You can’t prevent allergies, but you can avoid exposure to the allergens that set off your allergy symptoms. And you can relieve allergy symptoms through a combination of self-management and doctor-supervised treatments.
Avoiding your allergy triggers
Pet dander, peanuts, pollen, or whatever else — is the starting point of an effective anti-allergy defense. This, of course, requires knowing what you’re allergic to. (So, the true starting point is seeing your doctor and being tested for allergies.)
Self-Management of Allergies
You can buy many allergy medications over the counter (OTC) without a prescription to manage symptoms. These include: Antihistamines, which help stop symptoms such as sneezing, runny nose and itchy, watery eyes. They stop the symptom-causing histamines, the chemicals your body sends out in reaction to allergens. Antihistamines are available as pills, liquids, and nasal sprays. Decongestants, which open your airways, relieve sinus pressure, and reduce swelling in your nose. They are available as pills, liquids, and nasal sprays. They should not be used for more than a few days, as overuse can worsen symptoms. Saline sprays, rinses, and gels, which help soothe and moisturize your nose and remove mucus and crust. Steroid nasal sprays, which help lessen nasal congestion and swelling, runny noses and sneezing. These should be used only with your doctor’s recommendation. Medications that combine an antihistamine and decongestant also are available. All OTC medications should be taken as directed. Consult your doctor’s office or pharmacist when you have questions.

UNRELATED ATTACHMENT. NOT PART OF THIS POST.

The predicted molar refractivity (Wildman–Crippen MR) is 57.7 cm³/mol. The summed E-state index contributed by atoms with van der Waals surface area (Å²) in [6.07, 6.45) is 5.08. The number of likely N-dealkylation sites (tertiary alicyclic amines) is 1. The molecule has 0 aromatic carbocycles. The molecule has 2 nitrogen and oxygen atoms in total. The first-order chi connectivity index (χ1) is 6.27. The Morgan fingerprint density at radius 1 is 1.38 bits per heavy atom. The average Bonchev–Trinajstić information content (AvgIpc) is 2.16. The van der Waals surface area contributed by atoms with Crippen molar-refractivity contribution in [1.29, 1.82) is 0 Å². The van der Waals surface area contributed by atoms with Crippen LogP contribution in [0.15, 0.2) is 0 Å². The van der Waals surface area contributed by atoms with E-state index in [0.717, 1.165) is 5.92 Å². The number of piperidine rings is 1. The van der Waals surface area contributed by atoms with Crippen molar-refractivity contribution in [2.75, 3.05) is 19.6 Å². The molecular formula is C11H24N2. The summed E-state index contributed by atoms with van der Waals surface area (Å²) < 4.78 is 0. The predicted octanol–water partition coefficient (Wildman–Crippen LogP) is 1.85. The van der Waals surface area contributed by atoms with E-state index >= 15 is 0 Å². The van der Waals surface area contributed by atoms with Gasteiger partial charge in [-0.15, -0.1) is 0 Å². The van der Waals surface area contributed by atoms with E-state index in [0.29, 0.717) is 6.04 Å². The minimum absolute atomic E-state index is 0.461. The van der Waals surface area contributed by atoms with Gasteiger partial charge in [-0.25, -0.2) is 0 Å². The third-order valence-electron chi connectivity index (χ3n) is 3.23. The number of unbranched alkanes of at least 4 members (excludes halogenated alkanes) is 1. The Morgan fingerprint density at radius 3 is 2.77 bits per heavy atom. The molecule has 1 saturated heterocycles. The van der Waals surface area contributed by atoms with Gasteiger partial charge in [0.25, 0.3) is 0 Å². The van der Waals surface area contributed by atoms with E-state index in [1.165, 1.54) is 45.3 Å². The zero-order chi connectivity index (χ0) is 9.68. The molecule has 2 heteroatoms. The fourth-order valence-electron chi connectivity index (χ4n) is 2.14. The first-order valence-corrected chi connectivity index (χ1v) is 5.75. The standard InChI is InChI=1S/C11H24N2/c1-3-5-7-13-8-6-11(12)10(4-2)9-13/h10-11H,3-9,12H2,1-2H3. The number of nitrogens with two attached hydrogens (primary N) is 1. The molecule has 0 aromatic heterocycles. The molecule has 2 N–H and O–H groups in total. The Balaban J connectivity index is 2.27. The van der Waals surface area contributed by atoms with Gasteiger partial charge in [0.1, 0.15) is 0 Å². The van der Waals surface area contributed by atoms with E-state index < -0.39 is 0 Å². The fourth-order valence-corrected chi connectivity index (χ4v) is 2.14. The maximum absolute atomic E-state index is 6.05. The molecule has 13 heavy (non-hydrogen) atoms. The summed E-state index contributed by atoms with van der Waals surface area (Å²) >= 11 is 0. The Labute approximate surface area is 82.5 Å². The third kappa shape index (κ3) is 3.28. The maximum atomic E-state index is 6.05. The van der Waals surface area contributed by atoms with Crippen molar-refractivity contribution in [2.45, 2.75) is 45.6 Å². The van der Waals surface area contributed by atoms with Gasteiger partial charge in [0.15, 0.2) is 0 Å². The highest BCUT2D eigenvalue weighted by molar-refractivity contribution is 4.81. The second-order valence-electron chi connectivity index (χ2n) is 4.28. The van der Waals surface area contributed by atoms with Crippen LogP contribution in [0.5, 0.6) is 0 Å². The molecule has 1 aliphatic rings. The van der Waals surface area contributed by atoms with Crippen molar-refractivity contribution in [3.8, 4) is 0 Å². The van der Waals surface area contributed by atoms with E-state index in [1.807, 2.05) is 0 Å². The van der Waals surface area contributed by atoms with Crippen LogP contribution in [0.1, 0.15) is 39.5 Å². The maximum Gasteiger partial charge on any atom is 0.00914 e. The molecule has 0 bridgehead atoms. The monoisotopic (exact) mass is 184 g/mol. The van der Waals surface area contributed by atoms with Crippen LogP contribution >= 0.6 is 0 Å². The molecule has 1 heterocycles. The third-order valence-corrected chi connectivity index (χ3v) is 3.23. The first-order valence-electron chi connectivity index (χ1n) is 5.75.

Physician-Supervised Allergy Treatment
Knowing what triggers your allergies is important so you can avoid them. When OTC remedies don’t work, your physician may: Write you a prescription for a stronger or different type of drug. If you suffer from swelling and inflammation from allergies, including allergic asthma, your doctor may prescribe corticosteroids. These are available as nasal sprays or oral medications and must be taken under doctor supervision. Long-term use raises the risk of side effects. Refer you to an allergist or ear, nose and throat specialist who can test you to determine if allergy shots — or immunotherapy — could help you. Immunotherapy shots introduce small amounts of an allergen over several months to help your body adjust and reduce your symptoms. In reaction to the shots, your body produces infection-fighting antibodies. Immunotherapy has been shown to reduce allergy symptoms in 80 to 90 percent of patients. In many cases, the therapy completely relieves symptoms.
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